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Road Accident Fund, private ambulances at loggerheads over payment

A private ambulance delivers a patient to a medical care facility. Picture Henk Kruger/African News Agency (ANA)

A private ambulance delivers a patient to a medical care facility. Picture Henk Kruger/African News Agency (ANA)

Published Oct 12, 2021


Pretoria - The private ambulance sector says the Road Accident Fund (RAF) owes it millions, resulting in them refusing to attend to accident scenes where they were not assured of being paid directly by the patients or their medical aids.

This has left patients without medical aids and undocumented people out in the cold.

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Dr Bongani Hleza, the owner of a private ambulance company, said they had tried to engage RAF chief executive Collins Letsoalo on many occasions about the situation, to no avail.

According to Hleza, directives issued by the RAF earlier this year required private ambulance services to obtain full particulars of the patient and accident reports before they could submit their claims.

Hleza said this red tape made it impossible for them to do their work, as they rendered a medical service to the patient and were not lawyers.

Hleza said the directive was the same as that which was issued to lawyers earlier in terms of which they were not allowed to lodge accident claims with the RAF unless they had the full list of documents at hand. The list was compiled by the RAF.

The high court earlier stopped the RAF from implementing the directive, as it did not comply with the RAF Act.

Hleza now questioned why they were still being held ransom by the directive. He said as things now stood, the private ambulance industry, when called to a scene, simply stabilised patients, as per their duty.

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However, they did not transport patients to hospital if they did not have an ID with them or if it appeared that they had no means of paying.

“We wait for the police to arrive on the scene and for the government operating ambulances to take over the scene.”

Hleza said especially if the victims were foreign nationals without papers, the ambulance services did not even attempt to assist, other than to stabilise those with life-threatening injuries.

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The same goes for when the injured person was the driver of the vehicle, as the RAF usually had to foot their bill.

He questioned why the private industry had to face the red tape of submitting a police accident report, witness reports and all other reports and documents before they were able to claim.

“We are not lawyers who need to submit these documents. We are medical service providers. Besides the fact that it is often difficult and time consuming to obtain these documents, Hleza said they also had to pay for some of it from their own pocket.

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According to Hleza, they were even owed outstanding fees from before the RAF directive was issued this year. He said when they demanded these outstanding fees, the fund insisted on them complying with the directive, even though some of these claims were for services rendered before the directive was issued.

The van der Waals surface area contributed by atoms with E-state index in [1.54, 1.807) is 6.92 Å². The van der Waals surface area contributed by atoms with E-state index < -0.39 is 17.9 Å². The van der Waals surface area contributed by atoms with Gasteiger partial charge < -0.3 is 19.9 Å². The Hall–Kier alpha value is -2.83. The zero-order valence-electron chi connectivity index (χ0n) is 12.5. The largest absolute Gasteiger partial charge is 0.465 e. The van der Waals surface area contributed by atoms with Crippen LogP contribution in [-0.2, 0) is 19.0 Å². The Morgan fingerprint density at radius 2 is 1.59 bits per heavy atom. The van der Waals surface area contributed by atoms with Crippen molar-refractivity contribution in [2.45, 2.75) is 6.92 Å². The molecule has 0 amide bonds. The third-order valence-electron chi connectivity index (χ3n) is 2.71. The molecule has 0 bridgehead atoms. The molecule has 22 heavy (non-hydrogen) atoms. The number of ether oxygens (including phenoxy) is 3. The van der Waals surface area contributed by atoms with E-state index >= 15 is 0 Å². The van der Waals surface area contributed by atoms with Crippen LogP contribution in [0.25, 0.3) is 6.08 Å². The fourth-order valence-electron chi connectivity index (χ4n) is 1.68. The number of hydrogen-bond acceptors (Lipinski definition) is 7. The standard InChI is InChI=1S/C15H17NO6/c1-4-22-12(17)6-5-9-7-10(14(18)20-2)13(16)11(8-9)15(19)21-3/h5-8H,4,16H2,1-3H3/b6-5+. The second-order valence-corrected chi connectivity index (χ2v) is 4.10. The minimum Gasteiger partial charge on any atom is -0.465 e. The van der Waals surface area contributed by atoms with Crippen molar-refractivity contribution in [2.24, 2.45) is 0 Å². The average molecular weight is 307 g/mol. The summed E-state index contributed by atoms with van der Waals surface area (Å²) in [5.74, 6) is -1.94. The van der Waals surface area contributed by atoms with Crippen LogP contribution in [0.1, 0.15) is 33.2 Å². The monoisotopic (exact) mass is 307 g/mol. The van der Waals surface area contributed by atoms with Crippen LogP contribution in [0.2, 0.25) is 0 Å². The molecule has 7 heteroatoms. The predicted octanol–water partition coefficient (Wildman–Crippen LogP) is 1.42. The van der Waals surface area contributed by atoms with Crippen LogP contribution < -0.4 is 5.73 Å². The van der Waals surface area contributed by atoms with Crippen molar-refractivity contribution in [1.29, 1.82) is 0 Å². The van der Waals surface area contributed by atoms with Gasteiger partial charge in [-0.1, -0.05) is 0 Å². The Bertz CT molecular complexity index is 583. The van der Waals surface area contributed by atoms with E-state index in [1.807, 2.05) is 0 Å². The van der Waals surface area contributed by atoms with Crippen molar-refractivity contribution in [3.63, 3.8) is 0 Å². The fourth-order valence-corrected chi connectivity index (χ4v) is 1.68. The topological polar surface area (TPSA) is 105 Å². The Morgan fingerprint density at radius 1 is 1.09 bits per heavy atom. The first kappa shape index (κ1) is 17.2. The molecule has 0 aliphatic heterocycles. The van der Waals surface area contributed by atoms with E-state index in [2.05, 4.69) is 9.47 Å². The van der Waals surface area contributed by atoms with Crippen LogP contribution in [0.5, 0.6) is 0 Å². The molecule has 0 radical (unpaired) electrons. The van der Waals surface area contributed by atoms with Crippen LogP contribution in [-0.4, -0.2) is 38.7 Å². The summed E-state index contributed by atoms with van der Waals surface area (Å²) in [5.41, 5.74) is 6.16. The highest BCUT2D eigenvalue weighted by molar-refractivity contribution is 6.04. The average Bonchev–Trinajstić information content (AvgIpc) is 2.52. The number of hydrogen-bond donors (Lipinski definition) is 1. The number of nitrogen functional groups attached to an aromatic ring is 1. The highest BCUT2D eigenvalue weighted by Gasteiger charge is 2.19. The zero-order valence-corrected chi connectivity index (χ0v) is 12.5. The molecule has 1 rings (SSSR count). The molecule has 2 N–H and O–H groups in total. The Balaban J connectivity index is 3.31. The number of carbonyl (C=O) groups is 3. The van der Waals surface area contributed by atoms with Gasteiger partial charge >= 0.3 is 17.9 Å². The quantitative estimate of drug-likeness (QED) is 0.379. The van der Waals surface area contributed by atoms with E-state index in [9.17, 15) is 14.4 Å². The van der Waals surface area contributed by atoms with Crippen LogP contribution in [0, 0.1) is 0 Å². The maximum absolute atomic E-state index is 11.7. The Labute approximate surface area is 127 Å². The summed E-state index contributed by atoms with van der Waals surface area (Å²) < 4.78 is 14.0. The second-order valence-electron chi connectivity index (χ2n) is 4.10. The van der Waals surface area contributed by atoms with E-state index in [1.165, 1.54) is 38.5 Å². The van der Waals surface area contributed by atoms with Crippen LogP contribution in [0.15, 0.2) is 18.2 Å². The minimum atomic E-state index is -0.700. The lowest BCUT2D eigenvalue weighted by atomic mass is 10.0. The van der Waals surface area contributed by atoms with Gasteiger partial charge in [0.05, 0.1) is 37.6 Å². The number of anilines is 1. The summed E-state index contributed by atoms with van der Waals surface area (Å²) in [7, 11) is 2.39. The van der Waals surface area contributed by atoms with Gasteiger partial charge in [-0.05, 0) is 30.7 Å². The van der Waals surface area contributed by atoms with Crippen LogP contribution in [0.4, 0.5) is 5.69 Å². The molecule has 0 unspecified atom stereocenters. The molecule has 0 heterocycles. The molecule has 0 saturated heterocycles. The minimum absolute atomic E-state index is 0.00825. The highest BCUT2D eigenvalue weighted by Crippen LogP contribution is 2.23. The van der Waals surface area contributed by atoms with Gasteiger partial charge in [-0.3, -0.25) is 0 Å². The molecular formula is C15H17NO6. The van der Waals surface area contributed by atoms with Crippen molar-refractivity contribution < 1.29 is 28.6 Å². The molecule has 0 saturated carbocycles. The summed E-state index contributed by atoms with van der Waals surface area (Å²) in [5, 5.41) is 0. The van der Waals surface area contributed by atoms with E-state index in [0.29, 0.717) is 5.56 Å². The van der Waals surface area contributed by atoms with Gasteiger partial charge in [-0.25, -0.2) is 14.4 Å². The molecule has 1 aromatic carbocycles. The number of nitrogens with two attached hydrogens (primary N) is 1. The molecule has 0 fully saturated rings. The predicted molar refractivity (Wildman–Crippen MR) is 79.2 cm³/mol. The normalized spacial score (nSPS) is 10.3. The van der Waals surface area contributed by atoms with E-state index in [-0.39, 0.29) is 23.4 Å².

In an email to Letsoalo in August regarding the issue, Hleza said: “I’m sending you this email regarding private ambulance service grievances and most importantly, how road accident victims are suffering due to the changes in the new directive.”

Hleza said they were desperately waiting for answers from the fund.

“Private ambulance services no longer respond to accidents on time due to this issue ...

“Ordinary citizens are caught up in this battle that doesn’t involve them, yet they suffer because as organisations, we can’t sit down and resolve the issues,” he said.

Hleza referred to a recent incident where three metro officers died on the road as the private ambulance industry downed tools.

“We all know government ambulances take hours before they could attend to an emergency.”

Hleza said despite his appeal to the RAF, nothing had changed and the private industry, as well as the public, were still in the dark.

He said the cold facts were that private ambulances arrived on time at the scene of accidents and they serviced almost 95% of road accidents in the country.

According to him, it also benefited the RAF at the end of the day, as more harm to the patients was prevented, resulting in the fund having to pay less when a claim was instituted.

Asked for comment, RAF spokesperson William Maphutha said ambulances companies’ issues were receiving high level attention.

He said the RAF was in intensive talks with them. “It is also unfortunate that they want to apportion their challenges to the RAF; we are part of the stakeholders in the value business chain of ambulance services.

“Located at the tail end of all processes involved and therefore victims of road accidents should not suffer or left stranded. RAF is implementing processes to ensure efficient sustainable claims management processes and systems. Ambulances companies as part of our stakeholders are also being engaged, The RAD is open for engagement and will continue to do so across the board.”

Pretoria News